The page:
Fine, it’s been almost 2 years since I got any major writing done.

There have been brief periods of productivity, but they never seem to last very long. A couple of weeks, maybe a month or so at a stretch. Maybe this time I can hold the focus for a while longer. It’s unlikely I’ll get back to the peak writing volume I managed by dictating during my long commutes in 2014 and 2015, but I have a lot of stories I want to tell, and, not to look too closely at the technological curve, it’s not lost on me that I may be as much as half done, or even a little more.

Because of the way my brain works, there needs to be a plan. Actually, by preference, there needs to be several plans: writing, publishing, marketing.

The basic writing plan, with short and long projects, editing goals, plotting, and so on, is the big one. It has daily word count goals for book length projects, short fiction projects, and non-fiction projects

The publishing plan will involve both long and short projects via e-book channels through Amazon and possibly Kobo markets, Watt Pad, potentially Smashwords, and an e-book store hosted on my own website, plus hard copies built through Create Space. It will also involve a submission plan for short work, and an agent or publisher hunt for at least one longer work per year.

Marketing will involve social media, blog posts, contests, giveaways, price leaders once I have enough work in the wild, and probably other things I haven’t thought of yet.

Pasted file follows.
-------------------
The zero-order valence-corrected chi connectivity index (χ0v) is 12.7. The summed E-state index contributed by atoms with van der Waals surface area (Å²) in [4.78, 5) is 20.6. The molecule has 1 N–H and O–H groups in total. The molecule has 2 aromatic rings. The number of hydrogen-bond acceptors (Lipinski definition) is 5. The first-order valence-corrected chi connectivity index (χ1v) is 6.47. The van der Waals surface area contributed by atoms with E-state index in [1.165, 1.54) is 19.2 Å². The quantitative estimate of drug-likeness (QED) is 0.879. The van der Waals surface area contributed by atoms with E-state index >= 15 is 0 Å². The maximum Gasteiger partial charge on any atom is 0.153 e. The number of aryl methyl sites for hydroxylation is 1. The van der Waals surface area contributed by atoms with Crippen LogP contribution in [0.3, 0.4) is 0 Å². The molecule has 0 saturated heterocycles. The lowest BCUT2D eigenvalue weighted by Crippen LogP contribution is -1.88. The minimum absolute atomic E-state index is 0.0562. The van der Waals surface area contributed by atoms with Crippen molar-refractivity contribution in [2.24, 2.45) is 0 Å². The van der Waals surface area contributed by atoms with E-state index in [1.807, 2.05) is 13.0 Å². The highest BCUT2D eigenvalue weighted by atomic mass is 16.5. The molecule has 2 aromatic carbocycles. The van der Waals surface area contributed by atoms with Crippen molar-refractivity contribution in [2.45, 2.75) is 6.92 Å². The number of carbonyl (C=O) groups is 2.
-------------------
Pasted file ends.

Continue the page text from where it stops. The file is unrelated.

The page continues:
In the tradition of Peter Urs Bender (who first introduced me to the concept), all of these will be SMART goals: Specific, Measurable, Attainable, Realistic, Time Bound. Of immediate note is that the social networking part of things will have nothing to do with the number of followers, but rather the number of posts per day, week, etc. That’s something I can control the quantity and quality of.

I’m essentially building these plans on five timelines: the rest of 2018, one year, three year, five-year, and ten year. At this stage, my builds contain the remainder of 2018, and then 2019 with detailed monthly goals and specific projects picked, though with some wiggle room and I can always re-forecast at will. Each of the longer term plans builds in specific projects (long, short, non-fiction) for 80% of the annual word count goal. The remaining 20% gives me space for overflow (because my expectations of what the final word count will be on something are often 10-15% short of what reality turns out to be) and to work on things that have occurred to me in between. Yes, that actually does mean that I have enough novel ideas to carry me through to the end of 2028 on that scale without adding any new ones, which seems unlikely.